Understanding Pulmonary Oedema in Dogs
Pulmonary oedema (the buildup of fluid in the lungs) is a serious condition that can cause permanent lung damage if it's not treated promptly. It occurs when pressure builds up in the lungs and prevents the normal flow of fluid from your dog's lungs into their body. Any dog can develop pulmonary oedema and it's not always possible to identify a cause for the condition developing, but those with pneumonia or a heart condition are at an increased risk. Other risk factors include anaemia, low blood protein levels and exposure to toxins, such as smoke.
Here's an overview of the symptoms, diagnosis and treatment approach for pulmonary oedema in dogs:
Common symptoms of pulmonary oedema include laboured and noisy breathing that may sound like crackling. Your dog will also have a dry cough and wheezing may be present, particularly when they are being active. Some dogs also develop rapid breathing or breathe with their mouth open, which indicates they are not receiving enough oxygen due to the fluid buildup putting pressure on the walls of their arteries. This can cause their jugular vein to protrude and their lips may turn blue. In this situation, your dog will require emergency treatment to prevent organ failure. It's also common for dogs with pulmonary oedema to become withdrawn and your dog may stop eating and drinking.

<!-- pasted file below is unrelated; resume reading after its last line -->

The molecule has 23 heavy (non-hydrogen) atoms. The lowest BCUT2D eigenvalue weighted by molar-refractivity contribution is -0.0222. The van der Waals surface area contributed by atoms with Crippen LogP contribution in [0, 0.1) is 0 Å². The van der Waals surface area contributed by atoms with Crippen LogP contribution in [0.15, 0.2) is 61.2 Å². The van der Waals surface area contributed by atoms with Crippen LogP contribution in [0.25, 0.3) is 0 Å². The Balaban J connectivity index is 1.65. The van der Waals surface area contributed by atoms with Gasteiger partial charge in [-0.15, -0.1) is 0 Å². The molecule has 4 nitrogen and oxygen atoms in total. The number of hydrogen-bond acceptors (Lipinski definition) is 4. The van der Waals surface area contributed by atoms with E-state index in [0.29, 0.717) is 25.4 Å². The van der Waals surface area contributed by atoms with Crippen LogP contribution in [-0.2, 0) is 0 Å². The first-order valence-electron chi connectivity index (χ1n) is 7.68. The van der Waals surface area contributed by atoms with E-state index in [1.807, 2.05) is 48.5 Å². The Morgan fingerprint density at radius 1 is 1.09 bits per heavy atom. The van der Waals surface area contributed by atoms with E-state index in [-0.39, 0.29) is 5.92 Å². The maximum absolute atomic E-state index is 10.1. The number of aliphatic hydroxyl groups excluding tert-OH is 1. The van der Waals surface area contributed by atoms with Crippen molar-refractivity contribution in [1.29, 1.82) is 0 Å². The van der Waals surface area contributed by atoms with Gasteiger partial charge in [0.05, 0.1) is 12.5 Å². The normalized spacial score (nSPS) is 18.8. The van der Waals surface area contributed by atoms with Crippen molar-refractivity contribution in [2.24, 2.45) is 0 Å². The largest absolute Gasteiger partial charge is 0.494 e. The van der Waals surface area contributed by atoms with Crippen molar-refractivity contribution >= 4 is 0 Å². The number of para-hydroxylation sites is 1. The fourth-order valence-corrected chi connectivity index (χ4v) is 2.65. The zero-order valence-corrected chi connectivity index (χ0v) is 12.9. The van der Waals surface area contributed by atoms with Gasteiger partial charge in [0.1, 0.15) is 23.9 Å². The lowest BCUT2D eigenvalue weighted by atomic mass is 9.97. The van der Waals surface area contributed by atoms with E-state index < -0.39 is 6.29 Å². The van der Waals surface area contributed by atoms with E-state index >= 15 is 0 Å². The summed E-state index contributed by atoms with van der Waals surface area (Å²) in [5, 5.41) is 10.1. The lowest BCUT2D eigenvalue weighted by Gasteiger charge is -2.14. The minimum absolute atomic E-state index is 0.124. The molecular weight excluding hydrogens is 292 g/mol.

Diagnosis and Treatment Approach
Your vet will make their diagnosis by taking details of your dog's symptoms and conducting a thorough physical exam. A vet can carry out blood and urine tests to check organ function and look for signs of abnormalities, such as a raised white cell count, and your vet will rule out other conditions that can cause similar symptoms, such as bronchitis. A chest X-ray will also be carried out to check for signs of damage to the lungs and determine whether your dog has pneumonia.
Treatment for pulmonary oedema will be carried out on an inpatient basis and involves the use of oxygen therapy to help your dog breathe and diuretics to dispel excess fluid. Vasodilator drugs are sometimes used when diuretics on their own have not been effective. Additionally, anti-inflammatories are sometimes required and your dog will have to have a low-sodium diet to help control fluid levels in their body.
If your dog has symptoms associated with pulmonary oedema, or if you have any concerns about their breathing, take them to a veterinary hospital to prevent unnecessary suffering.